In hockey, the causes are the same, however, the stresses are different than in overhead sports and that reduces the amount of injuries we see from the sport directly. Weight lifting and shooting along with the trauma of hitting can still lead to injury through one of the previously discussed mechanisms. For the recreational player the demands are a little different than elite players as your job, age, or other sporting activities may be a primary player in what has led to an acute or repetitive stress injury.
The biggest thing is to see a qualified sports medicine physician if you are experiencing pain and/or loss of function. They can determine the severity and best course of treatment once a firm diagnosis is reached. There are three basic assessments of a rotator cuff tear, a partial, full, or avulsion tear of the tendon or tendons. Also worth discussing is why the tendon was damaged in the first place. Are there underlying factors such as muscle imbalance, joint instability, or spurring in the subacromial joint that have contributed to the tear. Once all the information is known a comprehensive plan can be put in place to deal with the injury. MRI imaging can help with the diagnosis when combined with a quality physical exam. This may not be necessary though especially if you are going to pursue conservative treatment. Your physician will be able to make the determination after examining the injury.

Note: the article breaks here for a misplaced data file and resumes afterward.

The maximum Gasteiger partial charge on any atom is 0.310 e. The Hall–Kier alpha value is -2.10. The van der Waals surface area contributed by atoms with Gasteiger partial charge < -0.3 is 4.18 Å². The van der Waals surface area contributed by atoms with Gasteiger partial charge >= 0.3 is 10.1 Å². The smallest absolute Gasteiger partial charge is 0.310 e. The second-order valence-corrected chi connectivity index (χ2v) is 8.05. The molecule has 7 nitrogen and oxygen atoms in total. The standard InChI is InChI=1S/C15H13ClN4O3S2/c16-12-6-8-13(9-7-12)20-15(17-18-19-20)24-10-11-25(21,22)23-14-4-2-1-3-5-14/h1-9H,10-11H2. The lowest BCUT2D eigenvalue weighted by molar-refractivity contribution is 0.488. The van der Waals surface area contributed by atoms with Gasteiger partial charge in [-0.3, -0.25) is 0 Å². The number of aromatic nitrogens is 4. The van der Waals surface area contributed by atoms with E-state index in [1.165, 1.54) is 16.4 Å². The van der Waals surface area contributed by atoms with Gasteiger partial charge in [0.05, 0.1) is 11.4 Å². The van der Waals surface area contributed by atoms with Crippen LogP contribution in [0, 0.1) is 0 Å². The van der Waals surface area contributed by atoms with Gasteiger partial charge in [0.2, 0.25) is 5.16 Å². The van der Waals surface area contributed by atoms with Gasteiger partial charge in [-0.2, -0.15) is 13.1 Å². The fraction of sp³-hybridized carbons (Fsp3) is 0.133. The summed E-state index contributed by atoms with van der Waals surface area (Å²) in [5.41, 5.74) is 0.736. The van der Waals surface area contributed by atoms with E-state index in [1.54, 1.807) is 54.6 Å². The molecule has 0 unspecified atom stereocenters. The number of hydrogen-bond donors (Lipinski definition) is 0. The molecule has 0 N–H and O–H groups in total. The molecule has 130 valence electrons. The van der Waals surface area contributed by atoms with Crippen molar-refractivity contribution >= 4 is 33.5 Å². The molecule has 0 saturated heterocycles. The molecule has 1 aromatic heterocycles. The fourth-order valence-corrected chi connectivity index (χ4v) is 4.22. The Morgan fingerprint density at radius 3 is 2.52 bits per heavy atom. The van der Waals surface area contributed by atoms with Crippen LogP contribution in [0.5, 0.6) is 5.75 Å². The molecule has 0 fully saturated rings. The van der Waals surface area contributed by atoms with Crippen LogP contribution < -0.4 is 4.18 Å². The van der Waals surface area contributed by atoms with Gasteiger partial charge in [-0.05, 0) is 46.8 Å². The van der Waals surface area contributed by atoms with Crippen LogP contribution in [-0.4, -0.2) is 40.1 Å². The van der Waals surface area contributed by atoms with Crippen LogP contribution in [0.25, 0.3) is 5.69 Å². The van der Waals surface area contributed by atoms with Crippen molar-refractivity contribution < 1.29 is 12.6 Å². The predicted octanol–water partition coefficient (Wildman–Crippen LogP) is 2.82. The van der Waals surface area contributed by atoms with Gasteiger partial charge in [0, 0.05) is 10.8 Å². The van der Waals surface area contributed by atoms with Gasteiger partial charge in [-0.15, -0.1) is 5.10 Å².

Partial tears are often treated conservatively. This would include activity modification, anti-inflammatory medications, and rehabilitative exercise. If Full thickness tears, spurring, or avulsion tears are present surgery comes into play more often. Subacromial decompression is done to create more space in the tunnel and remove the bone spurs and inflamed bursa that restrict normal tendon glide. If conservative treatment has failed then surgical treatment is and option to reattach the tendon and potentially address any instability issues. Surgical techniques vary and depend on the type of tear and the preference of the surgeon based on his/her experience and the latest research.
Recovery from a rotator cuff tear has no specific time frame when treated conservatively however normal tissue repair takes four to six weeks depending on the type of tear. It is progressed on a pain and functional basis not set parameter of time like surgical repairs. When surgery is necessary the time frame can vary depending on what was done to fix the problem. Subacromial decompression by itself takes a little less time but most repairs involving tendon or instability repairs will take months, usually 4-6, to return to normal activity. The rehabe progression typically involves immobilization followed by a return to range of motion followed by a return to strengthening exercises. This usually happens in six week increments and will be aided by an athletic trainer or physical therapist. Once you have healed sufficiently and are strong enough, your PT or ATC will begin some sport or activity specific exercises with you. Once you have meet the requirements physically of your sport or job you will be allowed to return to full activity.
I hope that helps Joel and thank you for your question. If you are suffering from this injury and require more information or an individual exam please do not hesitate to come see us at our office in Renton or Covington.
Phillip Varney, MA, ATC, AT/L
Dr. Michal Allison, MD, MPH